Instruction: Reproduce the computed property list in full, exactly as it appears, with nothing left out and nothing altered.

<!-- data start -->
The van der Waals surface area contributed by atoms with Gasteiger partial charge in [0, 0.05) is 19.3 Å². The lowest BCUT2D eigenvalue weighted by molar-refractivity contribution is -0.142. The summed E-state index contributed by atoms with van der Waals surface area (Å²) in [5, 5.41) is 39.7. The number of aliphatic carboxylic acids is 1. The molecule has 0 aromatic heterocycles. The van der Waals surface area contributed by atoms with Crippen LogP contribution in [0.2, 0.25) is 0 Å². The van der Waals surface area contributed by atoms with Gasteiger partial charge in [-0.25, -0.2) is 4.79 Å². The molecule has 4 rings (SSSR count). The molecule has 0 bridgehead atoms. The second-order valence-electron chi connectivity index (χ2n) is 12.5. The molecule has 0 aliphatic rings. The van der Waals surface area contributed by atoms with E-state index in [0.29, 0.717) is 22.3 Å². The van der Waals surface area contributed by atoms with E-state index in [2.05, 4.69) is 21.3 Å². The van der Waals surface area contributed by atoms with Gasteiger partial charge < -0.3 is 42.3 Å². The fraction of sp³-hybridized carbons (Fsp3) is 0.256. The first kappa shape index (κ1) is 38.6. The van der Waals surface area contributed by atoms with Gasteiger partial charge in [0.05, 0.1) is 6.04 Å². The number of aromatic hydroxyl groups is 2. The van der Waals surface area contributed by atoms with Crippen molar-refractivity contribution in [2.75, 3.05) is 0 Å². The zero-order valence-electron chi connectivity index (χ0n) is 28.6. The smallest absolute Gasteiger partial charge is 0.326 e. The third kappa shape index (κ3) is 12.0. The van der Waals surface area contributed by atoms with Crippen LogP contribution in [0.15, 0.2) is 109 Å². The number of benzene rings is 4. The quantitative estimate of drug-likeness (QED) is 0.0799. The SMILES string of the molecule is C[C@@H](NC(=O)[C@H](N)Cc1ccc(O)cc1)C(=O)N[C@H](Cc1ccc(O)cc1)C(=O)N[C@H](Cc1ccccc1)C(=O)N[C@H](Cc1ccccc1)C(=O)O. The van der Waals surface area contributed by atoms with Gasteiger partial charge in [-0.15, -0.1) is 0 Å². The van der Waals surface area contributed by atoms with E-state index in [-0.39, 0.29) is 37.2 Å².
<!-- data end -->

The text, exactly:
The van der Waals surface area contributed by atoms with Gasteiger partial charge in [0, 0.05) is 19.3 Å². The lowest BCUT2D eigenvalue weighted by molar-refractivity contribution is -0.142. The summed E-state index contributed by atoms with van der Waals surface area (Å²) in [5, 5.41) is 39.7. The number of aliphatic carboxylic acids is 1. The molecule has 0 aromatic heterocycles. The van der Waals surface area contributed by atoms with Crippen LogP contribution in [0.2, 0.25) is 0 Å². The van der Waals surface area contributed by atoms with Gasteiger partial charge in [-0.25, -0.2) is 4.79 Å². The molecule has 4 rings (SSSR count). The molecule has 0 bridgehead atoms. The second-order valence-electron chi connectivity index (χ2n) is 12.5. The molecule has 0 aliphatic rings. The van der Waals surface area contributed by atoms with E-state index in [0.29, 0.717) is 22.3 Å². The van der Waals surface area contributed by atoms with E-state index in [2.05, 4.69) is 21.3 Å². The van der Waals surface area contributed by atoms with Gasteiger partial charge < -0.3 is 42.3 Å². The fraction of sp³-hybridized carbons (Fsp3) is 0.256. The first kappa shape index (κ1) is 38.6. The van der Waals surface area contributed by atoms with Gasteiger partial charge in [0.05, 0.1) is 6.04 Å². The number of aromatic hydroxyl groups is 2. The van der Waals surface area contributed by atoms with Crippen molar-refractivity contribution in [2.75, 3.05) is 0 Å². The zero-order valence-electron chi connectivity index (χ0n) is 28.6. The smallest absolute Gasteiger partial charge is 0.326 e. The third kappa shape index (κ3) is 12.0. The van der Waals surface area contributed by atoms with Crippen LogP contribution in [0.15, 0.2) is 109 Å². The number of benzene rings is 4. The quantitative estimate of drug-likeness (QED) is 0.0799. The SMILES string of the molecule is C[C@@H](NC(=O)[C@H](N)Cc1ccc(O)cc1)C(=O)N[C@H](Cc1ccc(O)cc1)C(=O)N[C@H](Cc1ccccc1)C(=O)N[C@H](Cc1ccccc1)C(=O)O. The van der Waals surface area contributed by atoms with Gasteiger partial charge in [-0.15, -0.1) is 0 Å². The van der Waals surface area contributed by atoms with E-state index in [-0.39, 0.29) is 37.2 Å².